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Chadian rebels seize town near Sudanese border

©

Latest update : 2008-06-14

Chadian rebels fighting their way towards the capital Ndjamena took control Saturday of a town near the Sudanese border as former colonial ruler France condemned the rebel advance.

Rebels in Chad on Saturday attacked the eastern town of Goz-Beida, and Irish European Union troops took up defensive positions between the fighting and a refugee camp, aid workers and an officer said.
 
The rattle of machinegun fire and the thump of heavier weapons could be heard and thick black smoke rose from the town, a Reuters reporter 12 km (7 miles) outside Goz-Beida said.
 
"There is heavy fighting in the town," a foreign aid worker told Reuters. Goz-Beida is located about 70 km (40 miles) by road from Chad's eastern border with Sudan's Darfur region.
 
A Chadian rebel alliance fighting to topple President Idriss Deby has said several of its columns are advancing westwards towards the capital N'Djamena in a fresh offensive. They last attacked the Chadian capital in the west in February.
 
Goz-Beida is surrounded by United Nations-run camps housing tens of thousands of Sudanese and Chadian refugees. They are being protected by an Irish infantry battalion serving with an EU military force that deployed in eastern Chad this year.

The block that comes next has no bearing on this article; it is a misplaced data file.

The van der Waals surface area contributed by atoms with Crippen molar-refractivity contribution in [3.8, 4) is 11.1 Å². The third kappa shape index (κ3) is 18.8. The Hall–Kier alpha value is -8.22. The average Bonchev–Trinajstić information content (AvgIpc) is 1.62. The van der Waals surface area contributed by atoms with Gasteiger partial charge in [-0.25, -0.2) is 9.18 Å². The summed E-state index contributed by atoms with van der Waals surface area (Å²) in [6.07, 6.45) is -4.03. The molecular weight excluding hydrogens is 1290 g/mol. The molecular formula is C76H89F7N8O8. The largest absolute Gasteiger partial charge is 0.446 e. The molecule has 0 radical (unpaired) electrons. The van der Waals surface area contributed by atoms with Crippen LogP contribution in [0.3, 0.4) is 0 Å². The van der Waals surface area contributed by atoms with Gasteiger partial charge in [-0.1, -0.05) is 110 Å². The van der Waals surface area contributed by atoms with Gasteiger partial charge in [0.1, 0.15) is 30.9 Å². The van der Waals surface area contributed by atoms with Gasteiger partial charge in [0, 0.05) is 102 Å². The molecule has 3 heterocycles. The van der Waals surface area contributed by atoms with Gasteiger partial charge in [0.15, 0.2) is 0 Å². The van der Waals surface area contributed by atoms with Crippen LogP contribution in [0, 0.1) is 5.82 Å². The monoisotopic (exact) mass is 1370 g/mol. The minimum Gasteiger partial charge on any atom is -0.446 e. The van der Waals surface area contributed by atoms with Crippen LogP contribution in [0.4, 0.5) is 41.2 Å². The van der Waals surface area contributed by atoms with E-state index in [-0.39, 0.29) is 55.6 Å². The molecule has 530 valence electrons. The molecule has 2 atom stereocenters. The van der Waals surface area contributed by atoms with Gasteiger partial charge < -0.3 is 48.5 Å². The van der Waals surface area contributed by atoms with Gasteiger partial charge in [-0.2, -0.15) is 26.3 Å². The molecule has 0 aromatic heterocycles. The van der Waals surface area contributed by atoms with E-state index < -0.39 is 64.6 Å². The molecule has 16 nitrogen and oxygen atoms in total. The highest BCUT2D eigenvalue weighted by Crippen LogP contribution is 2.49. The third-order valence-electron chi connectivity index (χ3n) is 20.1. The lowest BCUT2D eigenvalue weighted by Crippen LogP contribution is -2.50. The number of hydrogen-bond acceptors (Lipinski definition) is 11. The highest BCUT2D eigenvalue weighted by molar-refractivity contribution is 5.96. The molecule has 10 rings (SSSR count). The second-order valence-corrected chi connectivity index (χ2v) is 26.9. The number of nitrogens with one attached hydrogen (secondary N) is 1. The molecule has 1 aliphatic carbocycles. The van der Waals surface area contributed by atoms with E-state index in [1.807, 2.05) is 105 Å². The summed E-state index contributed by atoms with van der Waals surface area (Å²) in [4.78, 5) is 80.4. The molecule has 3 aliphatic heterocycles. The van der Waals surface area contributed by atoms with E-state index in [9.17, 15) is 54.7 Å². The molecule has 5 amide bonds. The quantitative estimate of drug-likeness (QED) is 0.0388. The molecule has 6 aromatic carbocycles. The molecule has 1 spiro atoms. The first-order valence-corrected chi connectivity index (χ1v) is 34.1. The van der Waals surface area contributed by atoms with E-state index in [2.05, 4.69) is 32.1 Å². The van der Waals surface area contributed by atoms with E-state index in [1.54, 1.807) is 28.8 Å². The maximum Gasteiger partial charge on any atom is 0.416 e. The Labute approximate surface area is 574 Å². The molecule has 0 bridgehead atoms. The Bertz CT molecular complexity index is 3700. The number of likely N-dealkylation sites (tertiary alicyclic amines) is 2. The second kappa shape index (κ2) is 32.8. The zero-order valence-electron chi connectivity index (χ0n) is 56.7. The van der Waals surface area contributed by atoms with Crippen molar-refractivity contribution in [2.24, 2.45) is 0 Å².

"We have troops between Djabal refugee camp and the fighting in town and the (humanitarian) NGOs are sitting tight. It's best they stay put as there is still fighting and it's a bit ropey in town," Commandant Stephen Morgan of the Irish 97th Infantry Battalion told Reuters.
 
"It would not be good to send soft-skinned vehicles in at this time," he added. But there were no reports so far of any direct clashes between the rebels and the Irish EU troops.
 
Aid workers reported fighting in the street outside the Oxfam Great Britain compound, near the market in Goz-Beida.
 
The Reuters reporter had earlier passed a rebel column of between 80 and 100 pick-up trucks racing towards Goz-Beida.
 
Some of the vehicles had machine-guns mounted on the back, others carried rebel fighters, their heads and faces swathed in turbans against the dust, holding automatic rifles and rocket-propelled grenade launchers. They waved and cheered.
 
Chad's government has rejected the rebel announcements of a new major offensive as "rebel propaganda" but has said "mercenaries in the pay of Sudan" -- the term it usually uses to describe the insurgents -- crossed into Chad on Wednesday.
 
"We'll see you in N'Djamena in three days," one of the rebel fighters shouted to the Reuters reporter as the passing insurgent column headed to Goz-Beida.
 
One rebel spokesman had said the rebels were prepared to call off their offensive if France and the European Union forced Deby to agree to round-table talks on Chad's political future.
 
France has military aircraft and troops stationed in Chad under a defence cooperation treaty, in which Paris provides intelligence, logistical and medical help to Chad's government.
 
A fresh Chadian rebel offensive against Deby had been widely expected since Sudanese Darfuri insurgents attacked the Sudanese capital Khartoum in May.
 
Both countries accuse each other of supporting rebel groups hostile to each others' governments.

Date created : 2008-06-14

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